Spray droplets map path to better protection

University of Queensland researchers have collated and mapped tens of thousands of spray droplets across grapevine canopies to help the Australian wine industry maximise coverage and reduce environmental risks associated with agricultural plant-protection products and machines.

The project is titled ‘A generic approach to improving spray coverage’ and is funded by the Australian Grape and Wine Authority.

University of Queensland (UQ) senior research fellow Andrew Hewitt and senior research scientist Chris O’Donnell are leading the project, which is in its second year.

Dr Hewitt said the spray accountancy data would support the development of modelling tools to show how sprayer setup affects spray delivery for a wide range of conditions.

It could also help address regulatory concerns related to spray drift.

“This sort of data will allow the industry to negotiate more favourable regulations in the future than would be developed without such data, as assumptions would otherwise be made for overseas worst case risk assessment scenarios,” Dr Hewitt said.

A wide number of spraying systems, already in use in the wine industry, have been tested as part of the project.

“We aimed to account for 100% of the applied spray through complex sampling with a virtual box around the grape canopy,” he said.

“Spray coverage on upper and lower leaf surfaces, as well as different regions in the canopy were sampled using a custom-made leaf washer that attaches to leaves.

“The number of droplets per square centimetre was determined using photographic paper collectors at different canopy regions.

“Tall towers measured the airborne spray in and above the canopy using monofilament line which is a very efficient collector of spray droplets. Deposition on the ground below the canopy was measured with petri dishes. Drift deposition downwind of the crop was measured using Mylar cards.”

Dr Hewitt said tens of thousands of samples were generated for three spraying systems:

  • a reference baseline sprayer with deflectors for targeting spray towards the lower canopy region and setup for the canopy height. International standards require that a reasonable worst-case baseline be established for such studies and the axial fan airblast sprayer baseline for this work was based on various grower surveys;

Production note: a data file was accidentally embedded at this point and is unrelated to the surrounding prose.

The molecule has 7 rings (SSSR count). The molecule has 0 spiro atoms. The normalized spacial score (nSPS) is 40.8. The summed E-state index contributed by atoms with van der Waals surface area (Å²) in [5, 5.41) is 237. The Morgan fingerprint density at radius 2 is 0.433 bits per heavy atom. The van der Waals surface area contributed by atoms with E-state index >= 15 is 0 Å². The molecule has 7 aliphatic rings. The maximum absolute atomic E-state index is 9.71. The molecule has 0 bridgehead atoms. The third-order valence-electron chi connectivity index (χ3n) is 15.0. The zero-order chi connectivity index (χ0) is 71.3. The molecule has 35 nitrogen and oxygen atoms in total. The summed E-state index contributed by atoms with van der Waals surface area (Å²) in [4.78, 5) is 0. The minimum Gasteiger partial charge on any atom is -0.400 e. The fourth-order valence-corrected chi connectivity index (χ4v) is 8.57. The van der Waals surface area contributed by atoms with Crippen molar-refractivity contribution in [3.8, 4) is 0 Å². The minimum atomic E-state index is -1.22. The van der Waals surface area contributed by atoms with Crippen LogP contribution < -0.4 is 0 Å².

• a multi-fan sprayer for directing the spray downwards and sideways toward the canopy; and
  • an electrostatic spraying system for charging droplets for attraction to the canopy.

The data is still being interpreted but Dr Hewitt said trends suggest spray efficiency varied among the application systems.

“Initial inspection of spray deposition on targets did not reveal the high coverage from the electrostatic system so a high resolution image analysis system was developed to ‘see’ the small droplets, revealing very high levels of coverage,” he said.

“All of the systems gave good spray coverage on the canopy. The main differences were in losses to the ground and as airborne spray losses.

“The electrostatic system allowed the use of a lower application volume rate, thereby reducing runoff from leaves and losses to the ground below the canopy compared to the higher volume airblast application system.”

While all systems suffered some airborne losses of sprays, Dr Hewitt said these were at low heights for the electrostatic system, which resulted in drift being contained to the first few metres beyond the vineyard.

“The multi-fan system produced an airborne spray flux cloud, which was higher than that of the electrostatic system and similar in range to that of the reference airblast sprayer but the total amount of airborne spray above the canopy was much lower with the multi-fan system, which resulted in lower drift values than the reference sprayer,” he said.

The project has also incorporated the use of a wind tunnel, located at UQ’s Gatton Campus, to allow for a large number of spraying and tank mix combinations to be screened before selecting the best ones to fully test in the field.

“Applicators have a large choice of spraying systems and tank mix components and this work helps evaluate these under controlled conditions. Ongoing testing is looking at adjuvants, which will be the main focus of upcoming field studies,” he said.

“We are finding many differences among adjuvants and initial assessments suggest that those chemistries which fit in the emulsion category rather than solution pesticide products and adjuvants help improve the droplet size spectrum for a better spray application with lower drift potential.”

The results from the first year of the project were presented at a number of regional workshops late last year, and Dr Hewitt said more are already being planned.

The next stage of the research will see calibration and dosing models tested in field studies in the upcoming season.

“We will aim to include some field laser measurement systems to assist the calibration work such as custom-made Phase Doppler Interferometer (PDI) systems for assessing the spray flux and Light Detection and Ranging (LiDAR) for assessing the canopy structure as we assess and evaluate dosing models for optimised spray delivery to each canopy type,” he said.

An electrostatic spraying system is part of a trial looking at the efficacy of Australian spray machinery and spread of products.
An electrostatic spraying system is part of a trial looking at the efficacy of Australian spray machinery and spread of products.